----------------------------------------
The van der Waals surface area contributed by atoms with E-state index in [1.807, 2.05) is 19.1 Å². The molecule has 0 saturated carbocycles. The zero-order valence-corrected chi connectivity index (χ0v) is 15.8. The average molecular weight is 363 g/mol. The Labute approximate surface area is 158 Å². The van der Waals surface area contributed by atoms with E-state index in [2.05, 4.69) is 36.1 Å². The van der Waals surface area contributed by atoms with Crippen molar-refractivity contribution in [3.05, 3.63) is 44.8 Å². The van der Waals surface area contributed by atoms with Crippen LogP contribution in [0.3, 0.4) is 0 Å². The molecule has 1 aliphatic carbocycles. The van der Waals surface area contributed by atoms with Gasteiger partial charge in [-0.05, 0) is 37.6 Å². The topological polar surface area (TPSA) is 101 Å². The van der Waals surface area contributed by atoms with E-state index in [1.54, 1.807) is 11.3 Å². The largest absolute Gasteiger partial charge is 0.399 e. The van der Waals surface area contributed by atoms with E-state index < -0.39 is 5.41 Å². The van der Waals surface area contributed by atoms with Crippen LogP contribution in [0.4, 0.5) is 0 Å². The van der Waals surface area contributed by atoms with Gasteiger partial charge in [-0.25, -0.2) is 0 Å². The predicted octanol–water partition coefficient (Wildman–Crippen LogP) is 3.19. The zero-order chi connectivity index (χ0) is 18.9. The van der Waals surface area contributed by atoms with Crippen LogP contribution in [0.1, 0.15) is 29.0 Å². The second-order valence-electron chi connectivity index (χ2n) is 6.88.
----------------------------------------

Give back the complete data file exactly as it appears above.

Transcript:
The van der Waals surface area contributed by atoms with E-state index in [1.807, 2.05) is 19.1 Å². The molecule has 0 saturated carbocycles. The zero-order valence-corrected chi connectivity index (χ0v) is 15.8. The average molecular weight is 363 g/mol. The Labute approximate surface area is 158 Å². The van der Waals surface area contributed by atoms with E-state index in [2.05, 4.69) is 36.1 Å². The van der Waals surface area contributed by atoms with Crippen molar-refractivity contribution in [3.05, 3.63) is 44.8 Å². The van der Waals surface area contributed by atoms with Crippen LogP contribution in [0.3, 0.4) is 0 Å². The molecule has 1 aliphatic carbocycles. The van der Waals surface area contributed by atoms with Gasteiger partial charge in [-0.05, 0) is 37.6 Å². The topological polar surface area (TPSA) is 101 Å². The van der Waals surface area contributed by atoms with E-state index in [1.54, 1.807) is 11.3 Å². The largest absolute Gasteiger partial charge is 0.399 e. The van der Waals surface area contributed by atoms with E-state index < -0.39 is 5.41 Å². The van der Waals surface area contributed by atoms with Crippen LogP contribution in [0.4, 0.5) is 0 Å². The van der Waals surface area contributed by atoms with Gasteiger partial charge in [-0.25, -0.2) is 0 Å². The predicted octanol–water partition coefficient (Wildman–Crippen LogP) is 3.19. The zero-order chi connectivity index (χ0) is 18.9. The van der Waals surface area contributed by atoms with Crippen LogP contribution in [0.1, 0.15) is 29.0 Å². The second-order valence-electron chi connectivity index (χ2n) is 6.88.